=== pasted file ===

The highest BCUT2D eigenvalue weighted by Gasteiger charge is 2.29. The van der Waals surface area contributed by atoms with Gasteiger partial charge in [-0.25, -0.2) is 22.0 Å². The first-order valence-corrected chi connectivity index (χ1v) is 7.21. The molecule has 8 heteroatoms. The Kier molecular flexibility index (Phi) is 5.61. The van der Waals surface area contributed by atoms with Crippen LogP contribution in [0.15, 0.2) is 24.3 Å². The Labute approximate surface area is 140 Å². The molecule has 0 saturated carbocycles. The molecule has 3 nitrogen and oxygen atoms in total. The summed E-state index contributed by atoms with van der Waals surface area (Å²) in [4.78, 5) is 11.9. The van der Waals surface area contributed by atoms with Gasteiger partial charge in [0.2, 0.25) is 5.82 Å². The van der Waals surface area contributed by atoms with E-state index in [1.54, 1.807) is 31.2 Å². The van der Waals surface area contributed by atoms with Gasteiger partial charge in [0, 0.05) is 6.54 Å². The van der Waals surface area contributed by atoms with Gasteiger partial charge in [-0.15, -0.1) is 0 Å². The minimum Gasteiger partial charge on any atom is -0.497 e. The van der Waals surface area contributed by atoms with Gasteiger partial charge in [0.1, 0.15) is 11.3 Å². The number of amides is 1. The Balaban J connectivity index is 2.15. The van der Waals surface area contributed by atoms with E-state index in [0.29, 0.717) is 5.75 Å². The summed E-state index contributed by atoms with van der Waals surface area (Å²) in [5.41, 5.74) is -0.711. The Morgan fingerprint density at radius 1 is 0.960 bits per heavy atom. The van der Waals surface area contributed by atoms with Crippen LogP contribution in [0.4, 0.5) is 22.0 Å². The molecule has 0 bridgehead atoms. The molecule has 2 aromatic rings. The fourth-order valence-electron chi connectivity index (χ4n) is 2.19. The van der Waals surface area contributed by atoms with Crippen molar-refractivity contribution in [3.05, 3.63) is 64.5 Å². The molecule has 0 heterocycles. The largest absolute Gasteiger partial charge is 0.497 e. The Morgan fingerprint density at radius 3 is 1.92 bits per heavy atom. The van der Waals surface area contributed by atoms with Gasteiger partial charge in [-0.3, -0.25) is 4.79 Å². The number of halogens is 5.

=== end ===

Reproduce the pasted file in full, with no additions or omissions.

The highest BCUT2D eigenvalue weighted by Gasteiger charge is 2.29. The van der Waals surface area contributed by atoms with Gasteiger partial charge in [-0.25, -0.2) is 22.0 Å². The first-order valence-corrected chi connectivity index (χ1v) is 7.21. The molecule has 8 heteroatoms. The Kier molecular flexibility index (Phi) is 5.61. The van der Waals surface area contributed by atoms with Crippen LogP contribution in [0.15, 0.2) is 24.3 Å². The Labute approximate surface area is 140 Å². The molecule has 0 saturated carbocycles. The molecule has 3 nitrogen and oxygen atoms in total. The summed E-state index contributed by atoms with van der Waals surface area (Å²) in [4.78, 5) is 11.9. The van der Waals surface area contributed by atoms with Gasteiger partial charge in [0.2, 0.25) is 5.82 Å². The van der Waals surface area contributed by atoms with E-state index in [1.54, 1.807) is 31.2 Å². The van der Waals surface area contributed by atoms with Gasteiger partial charge in [0, 0.05) is 6.54 Å². The van der Waals surface area contributed by atoms with Gasteiger partial charge in [-0.15, -0.1) is 0 Å². The minimum Gasteiger partial charge on any atom is -0.497 e. The van der Waals surface area contributed by atoms with Gasteiger partial charge in [0.1, 0.15) is 11.3 Å². The number of amides is 1. The Balaban J connectivity index is 2.15. The van der Waals surface area contributed by atoms with E-state index in [0.29, 0.717) is 5.75 Å². The summed E-state index contributed by atoms with van der Waals surface area (Å²) in [5.41, 5.74) is -0.711. The Morgan fingerprint density at radius 1 is 0.960 bits per heavy atom. The van der Waals surface area contributed by atoms with Crippen LogP contribution in [0.4, 0.5) is 22.0 Å². The molecule has 0 bridgehead atoms. The molecule has 2 aromatic rings. The fourth-order valence-electron chi connectivity index (χ4n) is 2.19. The van der Waals surface area contributed by atoms with Crippen molar-refractivity contribution in [3.05, 3.63) is 64.5 Å². The molecule has 0 heterocycles. The largest absolute Gasteiger partial charge is 0.497 e. The Morgan fingerprint density at radius 3 is 1.92 bits per heavy atom. The van der Waals surface area contributed by atoms with Gasteiger partial charge in [-0.3, -0.25) is 4.79 Å². The number of halogens is 5.